In an early scene, for those viewers who are able to see past the shock value of Vanessa Hudgens miming giving a blowjob and are able to focus on the sound coming from in front of the classroom, the teacher is speaking about African-American history. Of course, these bored daydreamers aren’t paying attention, for their minds are filled with images of a different type of African-American culture. When they (minus Faith, that is) rob a restaurant with squirt guns, they have enough money to catch a bus to Florida, where their dreams come true.
It is impossible not to watch the girls’ transition from hanging-with-fratbags to chillin’-wit’-thugs as a pointed statement on race and how privileged kids can think/act/play hard from their sheltered quads, but when push comes to shove, the pushed get shoved. Faith can handle doing beer bongs and smoking bowls in a bland condo with machismo toolbags who are also in college and on spring break, but when the girls end up at a pool hall in which there are no other Caucasians to be found, she crumbles. Alien (Franco), the local who takes them under their wing, may be white, but his cornrows and gold fronts and slurry style of speech expose him as one of “them.” He’s just as terrifying to Faith as the “real” black guys. But it doesn’t end there. Korine saves his boldest statement for last, when, in the film’s climax, which plays like a candy-colored infusion of Belly and Scarface, our perky White Privileged Tourists literally slaughter the natives before hopping in a car and squealing out of town, back to the comfort of their sterile bulletproof world.
The reality here is that I might be too old for a movie like Spring Breakers. Maybe it’s just me, but it seems like these days, so many facets of popular culture mock and critique and take care of the social commentary themselves. They are the entertainment. They are the satire. They are the commentary. Frankly, to me, spring break is like a big barrel of fish that already shot itself long before Korine and his crew rolled into town. And speaking of shooting, I hate to be a prude, but I just don’t connect with guns anymore, even on the silver screen (this is where is where the question of glorification-versus-condemnation comes into play the loudest for me when trying to come to terms with Spring Breakers). Obviously, America is full of guns. Obviously, kids like to get smashed (I myself am a veteran of spring break and senior week and, oh yeah, my entire 20s). Obviously, our culture is seemingly out of control and our media tends to highlight its grossest instincts. And I guess that’s my point. Do we really need to see that anymore? Did we need to see it in the first place?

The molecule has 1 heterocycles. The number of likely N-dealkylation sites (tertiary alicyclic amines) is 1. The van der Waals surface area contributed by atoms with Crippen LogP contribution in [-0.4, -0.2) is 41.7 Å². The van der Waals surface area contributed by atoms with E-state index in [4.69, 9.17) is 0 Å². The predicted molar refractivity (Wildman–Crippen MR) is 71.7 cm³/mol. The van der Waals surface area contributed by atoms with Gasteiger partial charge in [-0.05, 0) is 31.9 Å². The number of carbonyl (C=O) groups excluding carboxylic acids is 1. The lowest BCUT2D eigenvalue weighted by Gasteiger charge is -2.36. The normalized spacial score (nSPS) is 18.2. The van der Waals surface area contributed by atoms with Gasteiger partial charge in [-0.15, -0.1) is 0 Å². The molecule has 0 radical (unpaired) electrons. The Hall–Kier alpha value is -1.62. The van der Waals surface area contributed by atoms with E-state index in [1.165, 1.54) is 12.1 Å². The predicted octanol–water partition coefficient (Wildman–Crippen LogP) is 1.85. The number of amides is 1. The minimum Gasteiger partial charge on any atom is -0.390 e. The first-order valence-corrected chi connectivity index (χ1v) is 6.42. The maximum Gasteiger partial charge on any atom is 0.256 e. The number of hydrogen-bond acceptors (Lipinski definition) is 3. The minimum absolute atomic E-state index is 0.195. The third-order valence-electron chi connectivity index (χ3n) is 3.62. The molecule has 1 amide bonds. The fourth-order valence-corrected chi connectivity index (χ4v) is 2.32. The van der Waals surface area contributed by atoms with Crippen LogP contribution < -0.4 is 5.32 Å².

On the other hand, Harmony Korine is an undeniably talented filmmaker who has aligned himself with an extraordinary cinematographer this time around (Benoit Debie). Debie’s eye-poppingly colorful visual palette, mixed with Skrillex and Cliff Martinez’s score, elevates Spring Breakers at times to a place of pure cine-pop-art. There is imagery and there are moments of pure electricity that you won’t encounter anywhere else on a screen this year (if you aren’t impressed and/or wowed by the sequence set to Britney Spears’ “Everytime”, apologies to you). On a broader scale, the mere fact that Korine was able to turn this seemingly farfetched project into a finished film and current mini-sensation cannot be denied. It’s a staggering achievement.
What can I say? It’s a fun movie. It’s a dumb movie. I’m conflicted.
— Michael Tully